The trail had simply petered out. I tracked back and forth, trying to see where it continued, but could not find anything. However, there was little brush and it would be no problem to bushwhack. There were only more cliffs to my right, so I went left, bushwhacking along the cliff edge until I was facing the morning sun. Below me were the eroded cliffs and sculpted ground where O’Neal Creek joins the Piedra. The Piedra makes a sharp 90-degree turn from south to west here, while Piedra Road makes a similar sharp turn from west to north; the USGS map shows that spot as Deadman Curve, and I shall extend it to that segment of the river.
More bushwhacking led to find a faint trail heading in the right direction, and sure enough it would lead me along the west side of the Piedra River chasm and down to the river. It intersected the lower trail and a retired fellow was jogging along the trail and stopped to ask where my trail went. I told him and he asked me to inform his wife, Terri (sp?), who was coming along at walking speed behind him.
I waited for her and she asked if I were her trail guide. We fell into step and I found her to be a delightful companion for my walk along the Piedra. She and her husband, Paco, live in both Albuquerque and Mexico and I got some tips for things to do during my brief stay next week in New Mexico’s largest city.
They were camping nearby and going into town now and then. My blogging and lack of cooking skills makes me a better candidate for in-town hotels, although my dream would be to get a customized RV. My Dad loves VW campers, and I’d like something of a similar size but updated and I’d add in a tiny toilet, shower, and a satellite internet link. But since I live on an Oklahoma teacher’s salary, I’d better stick with my trusty Camry and budget hotels.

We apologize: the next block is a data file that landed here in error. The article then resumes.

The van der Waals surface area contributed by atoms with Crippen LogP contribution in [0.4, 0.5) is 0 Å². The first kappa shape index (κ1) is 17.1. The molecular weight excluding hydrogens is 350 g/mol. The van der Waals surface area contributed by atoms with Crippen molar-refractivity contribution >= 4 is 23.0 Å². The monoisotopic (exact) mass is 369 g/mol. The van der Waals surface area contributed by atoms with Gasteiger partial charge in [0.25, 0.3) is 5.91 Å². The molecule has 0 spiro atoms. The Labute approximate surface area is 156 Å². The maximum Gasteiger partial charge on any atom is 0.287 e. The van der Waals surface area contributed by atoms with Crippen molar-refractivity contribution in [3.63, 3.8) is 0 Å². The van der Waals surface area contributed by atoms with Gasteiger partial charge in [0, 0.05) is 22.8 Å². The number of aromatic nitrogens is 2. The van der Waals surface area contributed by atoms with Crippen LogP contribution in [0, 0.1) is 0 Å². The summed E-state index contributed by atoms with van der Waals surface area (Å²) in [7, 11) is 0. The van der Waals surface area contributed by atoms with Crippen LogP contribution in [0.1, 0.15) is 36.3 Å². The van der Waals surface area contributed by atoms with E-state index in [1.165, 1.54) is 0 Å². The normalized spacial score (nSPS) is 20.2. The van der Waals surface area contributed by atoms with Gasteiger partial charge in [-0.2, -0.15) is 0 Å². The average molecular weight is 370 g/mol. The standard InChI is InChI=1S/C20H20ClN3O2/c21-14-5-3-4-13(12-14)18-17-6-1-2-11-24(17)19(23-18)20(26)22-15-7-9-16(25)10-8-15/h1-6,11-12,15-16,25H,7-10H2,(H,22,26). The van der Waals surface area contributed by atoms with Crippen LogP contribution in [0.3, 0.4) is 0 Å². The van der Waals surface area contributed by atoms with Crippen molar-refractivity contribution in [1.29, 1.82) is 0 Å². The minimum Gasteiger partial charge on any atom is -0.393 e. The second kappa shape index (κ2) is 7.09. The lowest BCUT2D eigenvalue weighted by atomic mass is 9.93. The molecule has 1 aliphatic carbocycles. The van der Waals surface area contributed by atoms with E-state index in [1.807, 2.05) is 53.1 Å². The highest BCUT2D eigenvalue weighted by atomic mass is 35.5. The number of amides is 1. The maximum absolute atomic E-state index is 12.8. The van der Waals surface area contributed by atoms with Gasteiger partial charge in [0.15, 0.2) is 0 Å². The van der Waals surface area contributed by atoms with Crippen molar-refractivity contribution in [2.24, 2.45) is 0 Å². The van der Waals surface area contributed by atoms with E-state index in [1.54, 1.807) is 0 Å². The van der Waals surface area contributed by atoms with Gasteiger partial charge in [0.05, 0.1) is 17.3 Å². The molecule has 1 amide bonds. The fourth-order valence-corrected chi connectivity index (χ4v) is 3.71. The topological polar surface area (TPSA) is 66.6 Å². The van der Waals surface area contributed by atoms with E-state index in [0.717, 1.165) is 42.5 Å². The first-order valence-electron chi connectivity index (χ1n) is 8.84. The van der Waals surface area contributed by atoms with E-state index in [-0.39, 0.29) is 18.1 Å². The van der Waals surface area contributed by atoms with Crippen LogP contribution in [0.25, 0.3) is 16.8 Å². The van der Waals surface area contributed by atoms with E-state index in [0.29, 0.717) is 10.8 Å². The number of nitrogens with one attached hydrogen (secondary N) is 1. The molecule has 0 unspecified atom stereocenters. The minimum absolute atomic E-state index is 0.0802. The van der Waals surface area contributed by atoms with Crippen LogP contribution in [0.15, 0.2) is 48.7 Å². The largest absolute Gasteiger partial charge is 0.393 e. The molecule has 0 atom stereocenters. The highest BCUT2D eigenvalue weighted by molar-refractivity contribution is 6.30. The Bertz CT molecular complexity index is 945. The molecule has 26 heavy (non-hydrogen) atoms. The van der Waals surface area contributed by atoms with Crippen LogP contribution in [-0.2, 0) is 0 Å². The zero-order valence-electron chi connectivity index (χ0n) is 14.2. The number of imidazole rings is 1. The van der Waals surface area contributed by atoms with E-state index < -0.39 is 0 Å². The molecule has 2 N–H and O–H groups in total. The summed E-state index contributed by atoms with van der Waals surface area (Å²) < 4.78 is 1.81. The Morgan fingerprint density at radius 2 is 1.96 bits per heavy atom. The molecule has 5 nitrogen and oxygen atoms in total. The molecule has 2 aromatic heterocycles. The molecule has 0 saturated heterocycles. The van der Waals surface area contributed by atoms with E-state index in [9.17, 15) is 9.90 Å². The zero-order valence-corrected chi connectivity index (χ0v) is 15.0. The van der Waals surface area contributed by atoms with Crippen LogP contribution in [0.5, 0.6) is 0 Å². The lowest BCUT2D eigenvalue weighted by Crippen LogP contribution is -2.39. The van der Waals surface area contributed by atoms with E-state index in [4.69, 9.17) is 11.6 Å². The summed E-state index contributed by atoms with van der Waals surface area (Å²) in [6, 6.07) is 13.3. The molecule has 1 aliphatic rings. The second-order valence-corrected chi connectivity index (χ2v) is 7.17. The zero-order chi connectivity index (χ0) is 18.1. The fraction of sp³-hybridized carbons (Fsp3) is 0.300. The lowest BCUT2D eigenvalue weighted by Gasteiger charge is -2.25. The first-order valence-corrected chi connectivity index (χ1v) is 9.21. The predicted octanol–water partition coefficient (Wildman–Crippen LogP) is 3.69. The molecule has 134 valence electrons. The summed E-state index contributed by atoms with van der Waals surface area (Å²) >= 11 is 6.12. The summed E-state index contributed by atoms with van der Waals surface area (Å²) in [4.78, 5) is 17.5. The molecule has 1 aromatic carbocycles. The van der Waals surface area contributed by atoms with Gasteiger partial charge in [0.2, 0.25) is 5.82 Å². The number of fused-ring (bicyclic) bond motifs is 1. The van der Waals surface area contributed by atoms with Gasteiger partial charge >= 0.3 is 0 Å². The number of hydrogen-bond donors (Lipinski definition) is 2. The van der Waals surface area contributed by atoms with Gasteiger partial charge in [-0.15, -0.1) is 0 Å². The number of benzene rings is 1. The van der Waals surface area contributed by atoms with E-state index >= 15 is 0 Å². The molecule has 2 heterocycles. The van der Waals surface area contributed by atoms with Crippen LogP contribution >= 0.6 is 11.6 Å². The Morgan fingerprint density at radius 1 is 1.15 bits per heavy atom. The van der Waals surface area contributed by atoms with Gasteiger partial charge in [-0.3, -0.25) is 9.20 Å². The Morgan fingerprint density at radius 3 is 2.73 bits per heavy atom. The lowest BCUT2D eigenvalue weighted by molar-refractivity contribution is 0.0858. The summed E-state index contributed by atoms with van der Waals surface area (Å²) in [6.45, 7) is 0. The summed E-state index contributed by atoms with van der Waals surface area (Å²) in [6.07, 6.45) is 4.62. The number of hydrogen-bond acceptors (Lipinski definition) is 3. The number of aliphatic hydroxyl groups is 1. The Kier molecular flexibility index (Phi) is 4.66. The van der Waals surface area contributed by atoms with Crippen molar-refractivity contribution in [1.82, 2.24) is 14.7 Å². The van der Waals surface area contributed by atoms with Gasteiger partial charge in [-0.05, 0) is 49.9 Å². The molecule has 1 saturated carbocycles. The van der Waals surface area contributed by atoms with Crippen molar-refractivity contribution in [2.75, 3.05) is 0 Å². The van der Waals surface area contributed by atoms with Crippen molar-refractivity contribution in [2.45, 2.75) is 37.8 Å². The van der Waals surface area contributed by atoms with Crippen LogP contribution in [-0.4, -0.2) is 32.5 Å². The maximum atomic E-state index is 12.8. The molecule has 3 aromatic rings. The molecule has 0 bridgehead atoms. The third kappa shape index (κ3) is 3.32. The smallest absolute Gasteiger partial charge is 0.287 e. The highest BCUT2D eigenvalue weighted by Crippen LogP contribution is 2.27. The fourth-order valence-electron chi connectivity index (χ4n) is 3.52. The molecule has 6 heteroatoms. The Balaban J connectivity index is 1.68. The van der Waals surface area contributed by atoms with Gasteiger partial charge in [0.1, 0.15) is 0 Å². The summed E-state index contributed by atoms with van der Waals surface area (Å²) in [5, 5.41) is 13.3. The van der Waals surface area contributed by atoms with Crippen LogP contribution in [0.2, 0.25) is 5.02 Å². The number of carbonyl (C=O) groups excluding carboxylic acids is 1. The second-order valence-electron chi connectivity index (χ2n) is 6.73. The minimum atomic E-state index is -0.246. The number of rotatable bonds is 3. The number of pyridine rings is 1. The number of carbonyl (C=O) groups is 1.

Terri took a photo of me along the river and I got a shot of her beneath the cliffs. We took turns playing lead dog and reached a footbridge across Williams Creek. You can’t see much of its canyon from that area, just as that area is obscured from the overhead view from Ice Cave Ridge. Terri took a shot of me on the bridge, remarking that she hoped the moon would show up – it did.
We strolled along and then Paco appeared, still running. He’s in better shape than I! It was a treat to meet them both and they invited me to visit them at their campsite later. One can meet some neat people out on the trail.
But now it was time for me to slow down and snap photos. So I wandered ahead while they headed back. The Piedra River now ran through a broad valley and this section of trail was shared by my trail, 596, and interloper trail 583, the 17.6 mile long Piedra Stock Drive Trail. Part of 583 is an old sheep stock trail which the Pagosa Area Trails Council has restored.